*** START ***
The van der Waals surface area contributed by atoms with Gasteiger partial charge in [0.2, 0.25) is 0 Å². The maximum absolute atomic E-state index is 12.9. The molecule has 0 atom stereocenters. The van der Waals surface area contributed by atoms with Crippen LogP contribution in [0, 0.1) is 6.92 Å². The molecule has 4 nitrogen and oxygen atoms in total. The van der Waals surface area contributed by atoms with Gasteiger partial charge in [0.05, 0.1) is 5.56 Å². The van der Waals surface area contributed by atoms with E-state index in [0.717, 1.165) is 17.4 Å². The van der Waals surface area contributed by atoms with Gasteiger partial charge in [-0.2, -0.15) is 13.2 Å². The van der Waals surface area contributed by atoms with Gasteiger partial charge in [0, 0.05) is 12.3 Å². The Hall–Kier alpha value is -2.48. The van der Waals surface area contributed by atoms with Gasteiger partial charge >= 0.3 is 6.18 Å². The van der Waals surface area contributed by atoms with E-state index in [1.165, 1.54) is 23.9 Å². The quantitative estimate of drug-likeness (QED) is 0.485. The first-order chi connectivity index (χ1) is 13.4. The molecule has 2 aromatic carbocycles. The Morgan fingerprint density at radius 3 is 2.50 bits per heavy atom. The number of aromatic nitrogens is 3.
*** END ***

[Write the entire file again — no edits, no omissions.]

The van der Waals surface area contributed by atoms with Gasteiger partial charge in [0.2, 0.25) is 0 Å². The maximum absolute atomic E-state index is 12.9. The molecule has 0 atom stereocenters. The van der Waals surface area contributed by atoms with Crippen LogP contribution in [0, 0.1) is 6.92 Å². The molecule has 4 nitrogen and oxygen atoms in total. The van der Waals surface area contributed by atoms with Gasteiger partial charge in [0.05, 0.1) is 5.56 Å². The van der Waals surface area contributed by atoms with E-state index in [0.717, 1.165) is 17.4 Å². The van der Waals surface area contributed by atoms with Gasteiger partial charge in [-0.2, -0.15) is 13.2 Å². The van der Waals surface area contributed by atoms with Gasteiger partial charge in [0, 0.05) is 12.3 Å². The Hall–Kier alpha value is -2.48. The van der Waals surface area contributed by atoms with Gasteiger partial charge >= 0.3 is 6.18 Å². The van der Waals surface area contributed by atoms with E-state index in [1.165, 1.54) is 23.9 Å². The quantitative estimate of drug-likeness (QED) is 0.485. The first-order chi connectivity index (χ1) is 13.4. The molecule has 2 aromatic carbocycles. The Morgan fingerprint density at radius 3 is 2.50 bits per heavy atom. The number of aromatic nitrogens is 3.